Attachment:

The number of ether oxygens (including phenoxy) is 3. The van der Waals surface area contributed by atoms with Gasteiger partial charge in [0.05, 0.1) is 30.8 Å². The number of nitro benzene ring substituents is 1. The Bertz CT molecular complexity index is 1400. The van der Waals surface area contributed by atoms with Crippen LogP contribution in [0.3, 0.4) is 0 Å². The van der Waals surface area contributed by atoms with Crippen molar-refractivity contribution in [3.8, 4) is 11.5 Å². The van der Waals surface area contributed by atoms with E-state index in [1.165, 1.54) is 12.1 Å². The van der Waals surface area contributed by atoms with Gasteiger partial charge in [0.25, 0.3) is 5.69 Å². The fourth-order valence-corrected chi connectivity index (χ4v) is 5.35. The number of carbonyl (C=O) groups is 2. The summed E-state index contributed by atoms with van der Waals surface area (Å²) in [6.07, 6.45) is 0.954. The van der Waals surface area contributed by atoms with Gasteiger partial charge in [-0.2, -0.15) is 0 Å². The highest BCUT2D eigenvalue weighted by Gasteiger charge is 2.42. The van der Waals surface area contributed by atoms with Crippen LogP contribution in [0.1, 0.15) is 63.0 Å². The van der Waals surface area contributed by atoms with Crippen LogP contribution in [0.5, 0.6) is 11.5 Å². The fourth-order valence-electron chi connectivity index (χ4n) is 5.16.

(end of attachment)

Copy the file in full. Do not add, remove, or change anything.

The number of ether oxygens (including phenoxy) is 3. The van der Waals surface area contributed by atoms with Gasteiger partial charge in [0.05, 0.1) is 30.8 Å². The number of nitro benzene ring substituents is 1. The Bertz CT molecular complexity index is 1400. The van der Waals surface area contributed by atoms with Crippen LogP contribution in [0.3, 0.4) is 0 Å². The van der Waals surface area contributed by atoms with Crippen molar-refractivity contribution in [3.8, 4) is 11.5 Å². The van der Waals surface area contributed by atoms with E-state index in [1.165, 1.54) is 12.1 Å². The van der Waals surface area contributed by atoms with Gasteiger partial charge in [0.25, 0.3) is 5.69 Å². The fourth-order valence-corrected chi connectivity index (χ4v) is 5.35. The number of carbonyl (C=O) groups is 2. The summed E-state index contributed by atoms with van der Waals surface area (Å²) in [6.07, 6.45) is 0.954. The van der Waals surface area contributed by atoms with Gasteiger partial charge in [-0.2, -0.15) is 0 Å². The highest BCUT2D eigenvalue weighted by Gasteiger charge is 2.42. The van der Waals surface area contributed by atoms with Crippen LogP contribution in [0.1, 0.15) is 63.0 Å². The van der Waals surface area contributed by atoms with Crippen LogP contribution in [0.5, 0.6) is 11.5 Å². The fourth-order valence-electron chi connectivity index (χ4n) is 5.16.